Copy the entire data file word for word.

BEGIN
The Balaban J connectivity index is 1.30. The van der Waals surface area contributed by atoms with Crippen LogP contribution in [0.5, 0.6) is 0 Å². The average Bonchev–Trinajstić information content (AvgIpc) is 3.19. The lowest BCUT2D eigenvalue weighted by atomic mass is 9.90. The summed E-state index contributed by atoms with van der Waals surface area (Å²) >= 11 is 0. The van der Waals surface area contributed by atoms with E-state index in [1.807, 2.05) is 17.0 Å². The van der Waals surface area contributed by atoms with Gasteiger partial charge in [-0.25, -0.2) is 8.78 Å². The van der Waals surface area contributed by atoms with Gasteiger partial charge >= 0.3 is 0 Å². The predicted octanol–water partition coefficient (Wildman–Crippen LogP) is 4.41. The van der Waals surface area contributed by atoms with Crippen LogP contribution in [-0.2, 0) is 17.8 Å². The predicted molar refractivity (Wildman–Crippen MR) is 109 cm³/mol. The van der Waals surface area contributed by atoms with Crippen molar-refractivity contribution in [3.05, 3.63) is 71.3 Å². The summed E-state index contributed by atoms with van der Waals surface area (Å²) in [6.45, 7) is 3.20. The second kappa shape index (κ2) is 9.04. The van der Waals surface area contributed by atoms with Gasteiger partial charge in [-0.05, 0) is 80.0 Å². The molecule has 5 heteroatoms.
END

The Balaban J connectivity index is 1.30. The van der Waals surface area contributed by atoms with Crippen LogP contribution in [0.5, 0.6) is 0 Å². The average Bonchev–Trinajstić information content (AvgIpc) is 3.19. The lowest BCUT2D eigenvalue weighted by atomic mass is 9.90. The summed E-state index contributed by atoms with van der Waals surface area (Å²) >= 11 is 0. The van der Waals surface area contributed by atoms with E-state index in [1.807, 2.05) is 17.0 Å². The van der Waals surface area contributed by atoms with Gasteiger partial charge in [-0.25, -0.2) is 8.78 Å². The van der Waals surface area contributed by atoms with Gasteiger partial charge >= 0.3 is 0 Å². The predicted octanol–water partition coefficient (Wildman–Crippen LogP) is 4.41. The van der Waals surface area contributed by atoms with Crippen LogP contribution in [-0.2, 0) is 17.8 Å². The predicted molar refractivity (Wildman–Crippen MR) is 109 cm³/mol. The van der Waals surface area contributed by atoms with Crippen molar-refractivity contribution in [3.05, 3.63) is 71.3 Å². The summed E-state index contributed by atoms with van der Waals surface area (Å²) in [6.45, 7) is 3.20. The second kappa shape index (κ2) is 9.04. The van der Waals surface area contributed by atoms with Gasteiger partial charge in [-0.05, 0) is 80.0 Å². The molecule has 5 heteroatoms.